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Name, Date and Location of fire
In the history of the United States, MGM Grand Hotel and Casino experienced one of the largest fire tragedies that claimed eighty five lives and injured a dozen more.
The fire tragedy was named as the MGM Hotel Fire which took place on 21 November 1980 in a town called Las Vegas, Nevada. “The MGM Grand Hotel/Casino was located at 3645 Las Vegas Boulevard South, City of Las Vegas, County of Clark, Nevada (southeast corner of the intersection of East Flamingo Road and Las Vegas Boulevard South (“MGM HOTEL FIRE REPORT” par. 3)”.
The first units that came to put out the fire were the Clark County Fire Department and it got assistance form the local fire department. At the time of the fire, there were approximately five thousand people in the hotel including staff of the hotel. Some of the people were able to evacuate the building on their own while approximately three hundred people were evacuated by use of a helicopter that answered the police call for assistance. Many other people were evacuated by fire fighters and people of goodwill who had come to help.
The 5 W’s of fire
The people who were involved were the firefighters, the local people, the police department, the guests and the staff. What was involved was the fire that broke out in the Deli of the hotel. The fire took place in Las Vegas, Nevada in Clark County. The people who died were as a result of smoke inhalation and burns. The fire happened because of an electrical fault in the restaurant (Craighead, 2009).
Codes and technologies in existence at the time of the fire.
There were emergency evacuation plans in the MGM Hotel that were meant for fire evacuation in case of an emergency such as fire or a terrorist bomb attack. The security statement stated the route to be followed in case of an emergency, and people were to follow the outside stairways. The security statement was categorical that only the outside stairway was to be used and not the inside stairway (Mirkhah, 2010).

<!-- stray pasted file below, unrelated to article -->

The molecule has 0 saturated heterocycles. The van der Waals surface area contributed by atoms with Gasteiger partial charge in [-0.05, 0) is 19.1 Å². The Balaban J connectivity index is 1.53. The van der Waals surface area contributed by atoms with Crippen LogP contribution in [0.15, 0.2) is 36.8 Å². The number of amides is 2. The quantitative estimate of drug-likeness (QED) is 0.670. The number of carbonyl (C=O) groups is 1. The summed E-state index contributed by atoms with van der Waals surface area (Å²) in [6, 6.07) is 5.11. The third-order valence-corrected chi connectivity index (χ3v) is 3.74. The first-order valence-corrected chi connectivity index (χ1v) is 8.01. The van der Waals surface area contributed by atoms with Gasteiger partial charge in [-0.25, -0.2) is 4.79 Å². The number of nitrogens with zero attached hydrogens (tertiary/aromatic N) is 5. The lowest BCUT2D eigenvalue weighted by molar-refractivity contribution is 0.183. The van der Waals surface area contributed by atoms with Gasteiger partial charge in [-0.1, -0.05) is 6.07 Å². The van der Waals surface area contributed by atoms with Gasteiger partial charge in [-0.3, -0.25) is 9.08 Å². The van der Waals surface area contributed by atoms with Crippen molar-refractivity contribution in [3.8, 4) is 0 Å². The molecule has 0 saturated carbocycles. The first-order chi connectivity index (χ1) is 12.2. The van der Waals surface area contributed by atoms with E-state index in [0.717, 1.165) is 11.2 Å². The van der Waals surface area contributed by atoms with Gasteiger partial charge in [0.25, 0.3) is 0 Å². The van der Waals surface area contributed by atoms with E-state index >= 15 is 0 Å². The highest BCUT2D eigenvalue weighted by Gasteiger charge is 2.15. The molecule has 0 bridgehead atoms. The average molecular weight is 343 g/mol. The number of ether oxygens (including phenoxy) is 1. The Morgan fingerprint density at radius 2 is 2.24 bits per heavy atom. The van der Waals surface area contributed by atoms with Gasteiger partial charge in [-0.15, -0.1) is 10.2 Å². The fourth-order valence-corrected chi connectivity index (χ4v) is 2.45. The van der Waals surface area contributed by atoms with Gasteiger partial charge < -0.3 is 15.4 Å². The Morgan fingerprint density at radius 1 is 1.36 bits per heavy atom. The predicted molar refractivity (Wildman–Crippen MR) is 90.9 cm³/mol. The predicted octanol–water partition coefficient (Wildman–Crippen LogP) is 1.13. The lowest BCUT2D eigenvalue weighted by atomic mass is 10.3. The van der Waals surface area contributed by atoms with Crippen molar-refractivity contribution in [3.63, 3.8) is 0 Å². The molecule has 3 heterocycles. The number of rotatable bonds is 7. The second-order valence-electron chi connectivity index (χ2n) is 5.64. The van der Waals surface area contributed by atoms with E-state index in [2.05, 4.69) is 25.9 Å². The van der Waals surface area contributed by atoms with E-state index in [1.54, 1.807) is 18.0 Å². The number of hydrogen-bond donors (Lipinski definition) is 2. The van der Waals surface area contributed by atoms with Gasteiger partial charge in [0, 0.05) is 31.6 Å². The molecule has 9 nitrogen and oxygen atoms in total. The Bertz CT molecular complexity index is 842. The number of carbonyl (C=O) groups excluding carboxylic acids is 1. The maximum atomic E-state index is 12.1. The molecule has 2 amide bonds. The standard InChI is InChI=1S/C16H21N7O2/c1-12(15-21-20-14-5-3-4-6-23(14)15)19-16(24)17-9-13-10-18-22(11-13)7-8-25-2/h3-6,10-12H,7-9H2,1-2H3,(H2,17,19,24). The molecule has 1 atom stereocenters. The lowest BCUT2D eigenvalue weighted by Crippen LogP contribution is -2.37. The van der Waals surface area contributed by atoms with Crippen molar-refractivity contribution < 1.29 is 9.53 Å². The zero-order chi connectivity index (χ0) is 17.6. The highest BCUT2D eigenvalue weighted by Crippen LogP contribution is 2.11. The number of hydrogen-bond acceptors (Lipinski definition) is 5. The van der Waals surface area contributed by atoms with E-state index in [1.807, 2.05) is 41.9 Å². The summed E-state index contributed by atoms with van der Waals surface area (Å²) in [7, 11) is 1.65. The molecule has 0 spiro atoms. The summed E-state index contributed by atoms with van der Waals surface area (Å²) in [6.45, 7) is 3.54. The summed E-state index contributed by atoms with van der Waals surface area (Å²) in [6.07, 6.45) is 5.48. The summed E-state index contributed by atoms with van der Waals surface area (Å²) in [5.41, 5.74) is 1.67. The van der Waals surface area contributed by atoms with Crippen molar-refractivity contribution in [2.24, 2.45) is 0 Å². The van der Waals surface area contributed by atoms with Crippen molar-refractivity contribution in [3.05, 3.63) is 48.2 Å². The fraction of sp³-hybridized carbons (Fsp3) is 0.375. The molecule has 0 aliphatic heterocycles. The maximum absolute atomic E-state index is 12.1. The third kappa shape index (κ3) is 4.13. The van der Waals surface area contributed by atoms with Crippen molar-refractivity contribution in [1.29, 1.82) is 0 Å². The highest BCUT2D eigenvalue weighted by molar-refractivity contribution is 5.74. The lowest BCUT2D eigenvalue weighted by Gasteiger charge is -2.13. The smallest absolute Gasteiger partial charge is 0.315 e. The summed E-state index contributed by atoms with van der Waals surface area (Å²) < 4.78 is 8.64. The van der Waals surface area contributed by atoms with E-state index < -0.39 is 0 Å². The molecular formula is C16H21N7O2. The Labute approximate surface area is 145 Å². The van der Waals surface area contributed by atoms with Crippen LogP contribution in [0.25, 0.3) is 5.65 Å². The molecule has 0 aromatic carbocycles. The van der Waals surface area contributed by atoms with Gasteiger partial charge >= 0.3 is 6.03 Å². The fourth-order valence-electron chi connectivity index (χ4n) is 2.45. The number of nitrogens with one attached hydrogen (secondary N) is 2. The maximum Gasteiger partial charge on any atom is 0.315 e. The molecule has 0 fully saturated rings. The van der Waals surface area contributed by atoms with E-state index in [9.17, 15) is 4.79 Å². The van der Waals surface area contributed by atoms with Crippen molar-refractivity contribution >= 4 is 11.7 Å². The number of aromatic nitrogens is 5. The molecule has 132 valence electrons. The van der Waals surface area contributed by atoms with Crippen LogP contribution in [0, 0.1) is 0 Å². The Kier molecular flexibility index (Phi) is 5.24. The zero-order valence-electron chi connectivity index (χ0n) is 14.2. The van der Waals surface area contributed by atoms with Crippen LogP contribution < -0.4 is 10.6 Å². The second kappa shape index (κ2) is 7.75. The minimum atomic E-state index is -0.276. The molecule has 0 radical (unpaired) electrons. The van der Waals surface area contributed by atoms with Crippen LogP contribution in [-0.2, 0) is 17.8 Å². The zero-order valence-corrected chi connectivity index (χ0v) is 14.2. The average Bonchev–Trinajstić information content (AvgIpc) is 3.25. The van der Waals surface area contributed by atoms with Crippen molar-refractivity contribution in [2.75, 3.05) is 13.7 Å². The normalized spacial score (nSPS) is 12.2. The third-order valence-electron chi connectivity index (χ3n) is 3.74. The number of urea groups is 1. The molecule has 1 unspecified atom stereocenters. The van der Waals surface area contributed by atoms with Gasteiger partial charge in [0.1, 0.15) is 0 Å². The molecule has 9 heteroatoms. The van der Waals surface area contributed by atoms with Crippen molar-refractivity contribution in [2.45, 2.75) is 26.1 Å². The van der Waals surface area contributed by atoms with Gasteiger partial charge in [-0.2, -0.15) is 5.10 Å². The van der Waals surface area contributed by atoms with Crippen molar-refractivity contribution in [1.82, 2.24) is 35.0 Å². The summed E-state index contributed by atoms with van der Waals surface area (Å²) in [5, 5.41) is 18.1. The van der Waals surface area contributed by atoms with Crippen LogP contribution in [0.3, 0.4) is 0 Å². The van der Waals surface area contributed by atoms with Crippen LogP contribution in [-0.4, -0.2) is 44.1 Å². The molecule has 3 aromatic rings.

Safety features in the building
The safety policy of the hotel stated that safety glasses had to be worn in some areas within the hotel in order to protect the eyes. It was also required that one had to wear protective gear such as gloves, apron, helmet and gumboots when they were undertaking any task requiring them to wear this protective gear.
It was against the policy of the MGM Hotel and Casino to wear high heeled shoes, soft shoes, moccasins and tennis shoes. Also, loose clothes and neck-tie were not permitted in the area of work especially in the kitchen and when someone was operating a machine that would easily catch them (Stewart, 2010).
It was also required that those employees who had hair longer than the collar had to cover it properly. It was required that, where safety equipment was a requirement in ones place of work, then the employee had no alternative but to wear them.
Codes changes that were prompted as a result of this fire.
Since the hotel had partial sprinklers, it was changed such that the whole building would have fire sprinklers all over. The other code to be implemented was to put in place a fire assembly point where people would converge in case of a fire in the hotel. It was also agreed that all hotels that were taller that fifty five feet were to be with fire sprinklers (Craighead, 2009).
Proposals to avoid another fire like this
The following are proposals to avoid this kind of fire in the future,
- Fire prevention duties. It is of paramount importance to conduct fire preventions to protect the larger society. This is safe for the citizens as well as for the firefighters.
- The fire prevention unit should be part and parcel of fire department. It should be actively involved in all phases of a development project from planning to review. Non-code compliance can have adverse effects if an accident was to occur.
- The fire prevention and plan review units should be highly financed. This would ensure that the fire department is well equipped and financed.
Craighead, Geoff. High-Rise Security and Fire Life Safety. New York: Butterworth- Heinemann, 2009. Print.
MGM HOTEL FIRE REPORT 1990. Web. <http://www.iklimnet.com/hotelfires/mgm_firereport.html>.
Mirkhah, Azarang. Lessons from the Past: MGM Grand Fire. 2010. Web.09 April 2013 <https://www.firehouse.com/prevention-investigation/article/10465399/lessons-from-the-past-mgm-grand-fire>.
Stewart, James. Lessons from the Past: Learning Fire Prevention Basics from the MGM Grand Fire. 2010. Web. <https://www.iafc.org/home>.